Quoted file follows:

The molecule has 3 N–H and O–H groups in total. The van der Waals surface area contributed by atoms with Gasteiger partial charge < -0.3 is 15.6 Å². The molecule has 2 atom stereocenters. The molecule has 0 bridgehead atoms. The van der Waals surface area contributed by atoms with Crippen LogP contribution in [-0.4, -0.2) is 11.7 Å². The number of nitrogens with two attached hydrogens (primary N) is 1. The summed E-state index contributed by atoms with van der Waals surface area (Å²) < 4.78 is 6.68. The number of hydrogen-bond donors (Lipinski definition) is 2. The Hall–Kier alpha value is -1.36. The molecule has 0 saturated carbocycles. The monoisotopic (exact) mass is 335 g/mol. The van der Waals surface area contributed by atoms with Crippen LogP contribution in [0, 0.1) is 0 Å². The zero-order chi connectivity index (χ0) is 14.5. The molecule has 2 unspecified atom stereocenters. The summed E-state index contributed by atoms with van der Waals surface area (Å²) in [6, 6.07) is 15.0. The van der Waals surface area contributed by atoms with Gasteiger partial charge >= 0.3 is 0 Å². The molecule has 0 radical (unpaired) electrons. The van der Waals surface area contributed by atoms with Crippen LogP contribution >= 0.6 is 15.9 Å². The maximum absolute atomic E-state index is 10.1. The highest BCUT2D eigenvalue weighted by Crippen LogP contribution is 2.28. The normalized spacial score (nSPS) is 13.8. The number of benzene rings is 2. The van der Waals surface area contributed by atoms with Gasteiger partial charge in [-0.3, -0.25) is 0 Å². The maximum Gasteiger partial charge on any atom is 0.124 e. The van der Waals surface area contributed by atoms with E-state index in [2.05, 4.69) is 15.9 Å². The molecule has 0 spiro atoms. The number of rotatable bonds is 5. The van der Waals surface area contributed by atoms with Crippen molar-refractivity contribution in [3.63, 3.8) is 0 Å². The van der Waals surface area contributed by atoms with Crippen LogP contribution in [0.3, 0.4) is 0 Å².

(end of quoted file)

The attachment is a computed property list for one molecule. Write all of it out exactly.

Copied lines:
The molecule has 3 N–H and O–H groups in total. The van der Waals surface area contributed by atoms with Gasteiger partial charge < -0.3 is 15.6 Å². The molecule has 2 atom stereocenters. The molecule has 0 bridgehead atoms. The van der Waals surface area contributed by atoms with Crippen LogP contribution in [-0.4, -0.2) is 11.7 Å². The number of nitrogens with two attached hydrogens (primary N) is 1. The summed E-state index contributed by atoms with van der Waals surface area (Å²) < 4.78 is 6.68. The number of hydrogen-bond donors (Lipinski definition) is 2. The Hall–Kier alpha value is -1.36. The molecule has 0 saturated carbocycles. The monoisotopic (exact) mass is 335 g/mol. The van der Waals surface area contributed by atoms with Crippen LogP contribution in [0, 0.1) is 0 Å². The zero-order chi connectivity index (χ0) is 14.5. The molecule has 2 unspecified atom stereocenters. The summed E-state index contributed by atoms with van der Waals surface area (Å²) in [6, 6.07) is 15.0. The van der Waals surface area contributed by atoms with Gasteiger partial charge >= 0.3 is 0 Å². The molecule has 0 radical (unpaired) electrons. The van der Waals surface area contributed by atoms with Crippen LogP contribution >= 0.6 is 15.9 Å². The maximum absolute atomic E-state index is 10.1. The highest BCUT2D eigenvalue weighted by Crippen LogP contribution is 2.28. The normalized spacial score (nSPS) is 13.8. The number of benzene rings is 2. The van der Waals surface area contributed by atoms with Gasteiger partial charge in [-0.3, -0.25) is 0 Å². The maximum Gasteiger partial charge on any atom is 0.124 e. The van der Waals surface area contributed by atoms with E-state index in [2.05, 4.69) is 15.9 Å². The molecule has 0 spiro atoms. The number of rotatable bonds is 5. The van der Waals surface area contributed by atoms with Crippen molar-refractivity contribution in [3.63, 3.8) is 0 Å². The van der Waals surface area contributed by atoms with Crippen LogP contribution in [0.3, 0.4) is 0 Å².